Great news for koalas, bad news for climate hysterics
For years now, the Greens, Labor Party and “modern Liberals” have exploited the plight of the Koala to stoke up fears about climate change, undermine Australia’s forestry industry and bankroll dodgy conservation programs.
As is usually the case with these people however, they haven’t done their history and science homework.
A brilliant article by Vic Jurskis in the Quadrant argues that – despite what the activists will tell you – “koalas don’t need saving”.
“Indeed, they are in much higher numbers across a much wider area today than when Europeans arrived in Australia,” Vic writes.
“Back then they were so rare that it was all of 15 years before the first specimen was found and displayed in Sydney.
“What few realise is that koala numbers are directly related to land use and management — or, rather, mismanagement. Koalas are an irruptive species, a term synonymous with ‘pest’.
“In a few words, koala populations boom in dense, young regrowth forests after high-intensity fires, plus forests thickening and declining in the absence of maintenance by mild fire.”
To summarise, koalas were rare before English colonisation because their habitat was dominated by large mature trees with hard, dry, low nutrient leaves.
Their population was regulated by a limited food resource and rainfall. The forests were maintained in this condition by frequent mild burning by Aboriginal populations that suppressed the growth of young trees, thick scrubs and out-of-control undergrowth.
During the nineteenth century – with the displacement of Aboriginal people and their age-old burning practices – periodic drought and severe bushfires meant the koala population began going through “boom and bust cycles”.
Populations irrupted because a lack of regular mild fire temporarily increased the koala’s food supply consisting of young leaves and tender shoots found in regrowth forest. Then came the inevitable crash as over-browsing exceeded the capacity of trees to resprout and produce koala food. Crashes also occurred during severe droughts and uncontrolled wildfires derived from lack of hazard reduction burning, both of which also limited the forests’ production of koala food.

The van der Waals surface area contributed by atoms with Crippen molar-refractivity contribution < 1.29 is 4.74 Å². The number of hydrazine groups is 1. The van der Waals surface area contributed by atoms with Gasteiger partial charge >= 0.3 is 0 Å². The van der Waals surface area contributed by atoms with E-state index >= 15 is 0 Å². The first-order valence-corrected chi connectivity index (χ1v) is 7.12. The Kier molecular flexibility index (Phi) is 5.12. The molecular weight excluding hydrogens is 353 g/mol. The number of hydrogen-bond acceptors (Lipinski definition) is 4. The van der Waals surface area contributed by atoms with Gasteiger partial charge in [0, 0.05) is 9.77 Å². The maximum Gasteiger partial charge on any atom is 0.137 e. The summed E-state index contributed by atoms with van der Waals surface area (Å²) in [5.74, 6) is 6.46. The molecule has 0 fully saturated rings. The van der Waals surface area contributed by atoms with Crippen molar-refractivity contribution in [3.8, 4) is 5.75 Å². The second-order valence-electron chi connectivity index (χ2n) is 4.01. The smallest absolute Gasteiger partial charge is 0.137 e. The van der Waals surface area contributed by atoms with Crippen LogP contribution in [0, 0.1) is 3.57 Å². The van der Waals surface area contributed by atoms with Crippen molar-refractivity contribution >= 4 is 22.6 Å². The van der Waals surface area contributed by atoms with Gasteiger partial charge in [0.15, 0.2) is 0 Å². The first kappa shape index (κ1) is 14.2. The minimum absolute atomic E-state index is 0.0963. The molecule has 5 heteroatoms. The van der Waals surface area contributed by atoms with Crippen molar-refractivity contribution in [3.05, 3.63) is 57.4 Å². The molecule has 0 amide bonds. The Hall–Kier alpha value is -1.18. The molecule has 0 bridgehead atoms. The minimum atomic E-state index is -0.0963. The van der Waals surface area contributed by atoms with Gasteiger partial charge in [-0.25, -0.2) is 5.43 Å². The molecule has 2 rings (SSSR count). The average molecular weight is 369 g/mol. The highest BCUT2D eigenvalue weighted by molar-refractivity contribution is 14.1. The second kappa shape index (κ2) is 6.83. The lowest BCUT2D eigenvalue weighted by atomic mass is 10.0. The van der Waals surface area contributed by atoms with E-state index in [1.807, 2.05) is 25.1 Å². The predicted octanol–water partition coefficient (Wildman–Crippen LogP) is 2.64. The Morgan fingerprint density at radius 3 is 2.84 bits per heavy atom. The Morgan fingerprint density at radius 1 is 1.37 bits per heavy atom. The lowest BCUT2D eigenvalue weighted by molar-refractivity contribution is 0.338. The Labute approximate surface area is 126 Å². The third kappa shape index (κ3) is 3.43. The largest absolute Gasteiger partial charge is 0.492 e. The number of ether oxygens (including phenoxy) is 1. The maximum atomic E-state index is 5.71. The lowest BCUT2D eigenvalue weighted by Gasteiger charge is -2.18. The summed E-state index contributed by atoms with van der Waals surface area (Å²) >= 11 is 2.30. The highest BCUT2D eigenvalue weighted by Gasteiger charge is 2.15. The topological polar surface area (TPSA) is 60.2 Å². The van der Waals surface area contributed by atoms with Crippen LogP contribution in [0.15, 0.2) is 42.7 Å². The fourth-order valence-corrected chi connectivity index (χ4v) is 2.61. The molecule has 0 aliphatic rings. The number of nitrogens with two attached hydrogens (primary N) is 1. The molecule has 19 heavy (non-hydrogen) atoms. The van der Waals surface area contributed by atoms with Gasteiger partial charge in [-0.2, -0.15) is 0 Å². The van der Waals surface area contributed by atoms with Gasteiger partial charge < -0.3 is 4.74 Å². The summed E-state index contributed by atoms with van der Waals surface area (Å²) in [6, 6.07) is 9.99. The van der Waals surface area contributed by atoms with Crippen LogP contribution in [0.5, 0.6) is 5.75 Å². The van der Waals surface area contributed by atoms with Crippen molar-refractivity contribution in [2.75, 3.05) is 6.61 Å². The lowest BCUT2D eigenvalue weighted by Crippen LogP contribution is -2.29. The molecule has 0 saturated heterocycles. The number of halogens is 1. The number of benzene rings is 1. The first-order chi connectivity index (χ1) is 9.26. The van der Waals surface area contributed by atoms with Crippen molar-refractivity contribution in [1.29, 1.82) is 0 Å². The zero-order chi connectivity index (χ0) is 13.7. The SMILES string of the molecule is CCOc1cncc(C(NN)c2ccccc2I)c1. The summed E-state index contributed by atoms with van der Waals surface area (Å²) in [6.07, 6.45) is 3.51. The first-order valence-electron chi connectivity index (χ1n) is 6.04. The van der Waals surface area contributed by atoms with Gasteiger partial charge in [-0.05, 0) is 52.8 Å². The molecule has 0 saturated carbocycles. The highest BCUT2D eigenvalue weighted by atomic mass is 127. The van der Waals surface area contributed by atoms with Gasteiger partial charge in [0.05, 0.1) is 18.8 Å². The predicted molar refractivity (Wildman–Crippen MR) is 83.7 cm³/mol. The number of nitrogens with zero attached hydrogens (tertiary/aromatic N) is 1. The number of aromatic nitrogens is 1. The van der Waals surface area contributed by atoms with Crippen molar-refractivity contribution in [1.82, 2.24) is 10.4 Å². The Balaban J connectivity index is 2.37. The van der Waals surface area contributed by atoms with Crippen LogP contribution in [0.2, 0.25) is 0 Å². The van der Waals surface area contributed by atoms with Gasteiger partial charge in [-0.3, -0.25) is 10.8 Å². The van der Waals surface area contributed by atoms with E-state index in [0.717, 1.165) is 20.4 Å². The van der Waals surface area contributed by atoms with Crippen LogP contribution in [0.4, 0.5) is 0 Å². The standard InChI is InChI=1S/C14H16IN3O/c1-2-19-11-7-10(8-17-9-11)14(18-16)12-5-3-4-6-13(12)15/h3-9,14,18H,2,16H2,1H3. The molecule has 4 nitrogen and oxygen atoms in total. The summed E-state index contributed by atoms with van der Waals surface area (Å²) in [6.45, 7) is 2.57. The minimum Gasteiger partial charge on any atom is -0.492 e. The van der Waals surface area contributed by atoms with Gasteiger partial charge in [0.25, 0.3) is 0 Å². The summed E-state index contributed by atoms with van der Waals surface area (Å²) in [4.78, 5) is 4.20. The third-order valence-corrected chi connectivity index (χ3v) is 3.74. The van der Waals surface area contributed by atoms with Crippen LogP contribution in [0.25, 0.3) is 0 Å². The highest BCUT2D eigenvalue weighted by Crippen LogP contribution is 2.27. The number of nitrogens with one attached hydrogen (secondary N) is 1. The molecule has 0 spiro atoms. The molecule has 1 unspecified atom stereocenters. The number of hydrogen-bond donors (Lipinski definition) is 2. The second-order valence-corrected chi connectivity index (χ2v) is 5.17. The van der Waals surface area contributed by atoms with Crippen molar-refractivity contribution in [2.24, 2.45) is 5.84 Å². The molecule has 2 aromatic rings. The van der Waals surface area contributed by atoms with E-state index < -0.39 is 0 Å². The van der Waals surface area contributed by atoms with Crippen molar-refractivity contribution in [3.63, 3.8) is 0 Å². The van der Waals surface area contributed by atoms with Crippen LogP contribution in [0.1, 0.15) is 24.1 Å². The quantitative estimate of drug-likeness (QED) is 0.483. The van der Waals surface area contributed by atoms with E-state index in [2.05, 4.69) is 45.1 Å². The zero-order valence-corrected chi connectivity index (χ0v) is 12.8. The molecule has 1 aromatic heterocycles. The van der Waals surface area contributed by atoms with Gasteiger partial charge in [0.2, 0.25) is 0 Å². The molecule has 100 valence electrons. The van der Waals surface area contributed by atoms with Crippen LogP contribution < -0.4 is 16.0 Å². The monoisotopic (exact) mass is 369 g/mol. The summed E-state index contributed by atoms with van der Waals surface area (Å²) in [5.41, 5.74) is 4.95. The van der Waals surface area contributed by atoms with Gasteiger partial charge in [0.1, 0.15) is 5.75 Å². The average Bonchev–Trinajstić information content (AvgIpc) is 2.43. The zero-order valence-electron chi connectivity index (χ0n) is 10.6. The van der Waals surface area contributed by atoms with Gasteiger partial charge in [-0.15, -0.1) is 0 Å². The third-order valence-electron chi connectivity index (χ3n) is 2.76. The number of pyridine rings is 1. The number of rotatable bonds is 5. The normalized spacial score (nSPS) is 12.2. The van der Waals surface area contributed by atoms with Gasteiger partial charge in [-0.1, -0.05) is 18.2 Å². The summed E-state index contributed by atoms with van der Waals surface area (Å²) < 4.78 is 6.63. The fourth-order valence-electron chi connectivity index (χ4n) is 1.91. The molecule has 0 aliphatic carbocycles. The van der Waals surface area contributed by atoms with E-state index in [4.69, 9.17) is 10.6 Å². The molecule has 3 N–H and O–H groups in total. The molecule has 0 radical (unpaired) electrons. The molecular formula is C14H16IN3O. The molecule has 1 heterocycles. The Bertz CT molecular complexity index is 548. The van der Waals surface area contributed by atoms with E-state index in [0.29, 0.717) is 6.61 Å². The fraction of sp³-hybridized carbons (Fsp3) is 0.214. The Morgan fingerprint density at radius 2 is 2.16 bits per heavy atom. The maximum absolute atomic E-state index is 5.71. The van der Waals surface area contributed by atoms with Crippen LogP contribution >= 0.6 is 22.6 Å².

Although in the early 1990s, scientists finally realised koalas thrive in young regrowth forests established by heavy logging, poor land management and severe bushfires; today’s stock of politicians like koala-obsessed Matt Kean have turned a blind eye.
Instead, they’ve demonised the logging industry, locked up millions of hectares of national park and refused to conduct appropriate hazard reduction burns. As a result, the uncontrollable, fast-moving wildfires of 2019/20 wiped much of the populations out, and the “boom and bust” cycle of koala populations will continue until an even bigger megafire wipes them out for good.
To complete the circle of idiocy and incompetence, the government and media then blamed the decline in population post 2019/20 bushfires on climate change, the logging industry and the lack of unmanaged national parks.
Throw hundreds of millions of dollars at the problem, lock up more land and hope for the best.
It truly beggars belief how stupid, historically illiterate and ignorant our political class has become in the last two decades…
For further information and proof, below is a chronology of Koala populations put together by Jurskis and edited by ADVANCE:
- 1788: Europeans set up camp at Sydney Cove.
- 1791-1815: Numerous expeditions seek to cross the Blue Mountains and beyond. No koalas are sighted.
- 1798: John Wilson, an ex-convict who lived in the bush with Aborigines, shows explorer John Price some koala dung south of Cumberland Plain.
- 1802: Gory, Aboriginal guide to explorer Francis Barallier, barters two spears and a tomahawk for a sample of two koala feet obtained south of Cumberland Plain. Europeans employ Aborigines to search for koalas.
- 1803: Live koala brought to Sydney from south of Cumberland Plain. The Gazette reports: “Its food consists solely of gum leaves, in the choice of which it is excessively nice”.
- 1810: First drawing of a koala is published. It’s described as “a solitary animal rarely to be met with”.
- 1817-1846: The parties of explorers Oxley, Sturt and Mitchell conduct many extensive explorations throughout the koala’s range. None are sighted.